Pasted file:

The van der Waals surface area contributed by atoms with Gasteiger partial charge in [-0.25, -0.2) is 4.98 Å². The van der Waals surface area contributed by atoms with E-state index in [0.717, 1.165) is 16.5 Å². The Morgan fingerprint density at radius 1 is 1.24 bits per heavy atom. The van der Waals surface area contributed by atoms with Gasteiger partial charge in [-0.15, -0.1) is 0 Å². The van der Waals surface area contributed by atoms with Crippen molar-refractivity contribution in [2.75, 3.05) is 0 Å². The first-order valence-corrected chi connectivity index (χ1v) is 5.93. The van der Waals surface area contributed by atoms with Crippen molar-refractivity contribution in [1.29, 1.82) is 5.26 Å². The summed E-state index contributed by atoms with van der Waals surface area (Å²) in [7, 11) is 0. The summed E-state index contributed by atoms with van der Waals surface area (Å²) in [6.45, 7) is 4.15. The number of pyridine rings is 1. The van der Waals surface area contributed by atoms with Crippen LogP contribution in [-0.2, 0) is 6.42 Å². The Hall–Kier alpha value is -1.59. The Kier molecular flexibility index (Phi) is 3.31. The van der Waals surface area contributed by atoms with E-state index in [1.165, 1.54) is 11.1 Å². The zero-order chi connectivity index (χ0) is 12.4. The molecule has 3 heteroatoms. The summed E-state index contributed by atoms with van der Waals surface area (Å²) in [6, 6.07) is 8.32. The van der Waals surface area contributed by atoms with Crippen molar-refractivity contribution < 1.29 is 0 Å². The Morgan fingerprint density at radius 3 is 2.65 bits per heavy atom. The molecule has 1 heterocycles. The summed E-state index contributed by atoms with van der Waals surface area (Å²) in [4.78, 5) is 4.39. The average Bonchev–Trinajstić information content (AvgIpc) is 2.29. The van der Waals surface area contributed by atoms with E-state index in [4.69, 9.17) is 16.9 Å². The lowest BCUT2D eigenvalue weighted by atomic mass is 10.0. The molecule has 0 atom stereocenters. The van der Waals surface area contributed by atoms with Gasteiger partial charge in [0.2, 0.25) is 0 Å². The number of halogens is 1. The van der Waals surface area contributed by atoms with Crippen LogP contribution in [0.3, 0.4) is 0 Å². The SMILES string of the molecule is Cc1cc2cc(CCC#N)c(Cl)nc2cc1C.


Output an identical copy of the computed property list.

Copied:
The van der Waals surface area contributed by atoms with Gasteiger partial charge in [-0.25, -0.2) is 4.98 Å². The van der Waals surface area contributed by atoms with E-state index in [0.717, 1.165) is 16.5 Å². The Morgan fingerprint density at radius 1 is 1.24 bits per heavy atom. The van der Waals surface area contributed by atoms with Gasteiger partial charge in [-0.15, -0.1) is 0 Å². The van der Waals surface area contributed by atoms with Crippen molar-refractivity contribution in [2.75, 3.05) is 0 Å². The first-order valence-corrected chi connectivity index (χ1v) is 5.93. The van der Waals surface area contributed by atoms with Crippen molar-refractivity contribution in [1.29, 1.82) is 5.26 Å². The summed E-state index contributed by atoms with van der Waals surface area (Å²) in [7, 11) is 0. The summed E-state index contributed by atoms with van der Waals surface area (Å²) in [6.45, 7) is 4.15. The number of pyridine rings is 1. The van der Waals surface area contributed by atoms with Crippen LogP contribution in [-0.2, 0) is 6.42 Å². The Hall–Kier alpha value is -1.59. The Kier molecular flexibility index (Phi) is 3.31. The van der Waals surface area contributed by atoms with E-state index in [1.165, 1.54) is 11.1 Å². The zero-order chi connectivity index (χ0) is 12.4. The molecule has 3 heteroatoms. The summed E-state index contributed by atoms with van der Waals surface area (Å²) in [6, 6.07) is 8.32. The van der Waals surface area contributed by atoms with Crippen molar-refractivity contribution < 1.29 is 0 Å². The Morgan fingerprint density at radius 3 is 2.65 bits per heavy atom. The molecule has 1 heterocycles. The summed E-state index contributed by atoms with van der Waals surface area (Å²) in [4.78, 5) is 4.39. The average Bonchev–Trinajstić information content (AvgIpc) is 2.29. The van der Waals surface area contributed by atoms with E-state index in [4.69, 9.17) is 16.9 Å². The lowest BCUT2D eigenvalue weighted by atomic mass is 10.0. The molecule has 0 atom stereocenters. The van der Waals surface area contributed by atoms with Gasteiger partial charge in [0.2, 0.25) is 0 Å². The number of halogens is 1. The van der Waals surface area contributed by atoms with Crippen LogP contribution in [0.3, 0.4) is 0 Å². The SMILES string of the molecule is Cc1cc2cc(CCC#N)c(Cl)nc2cc1C.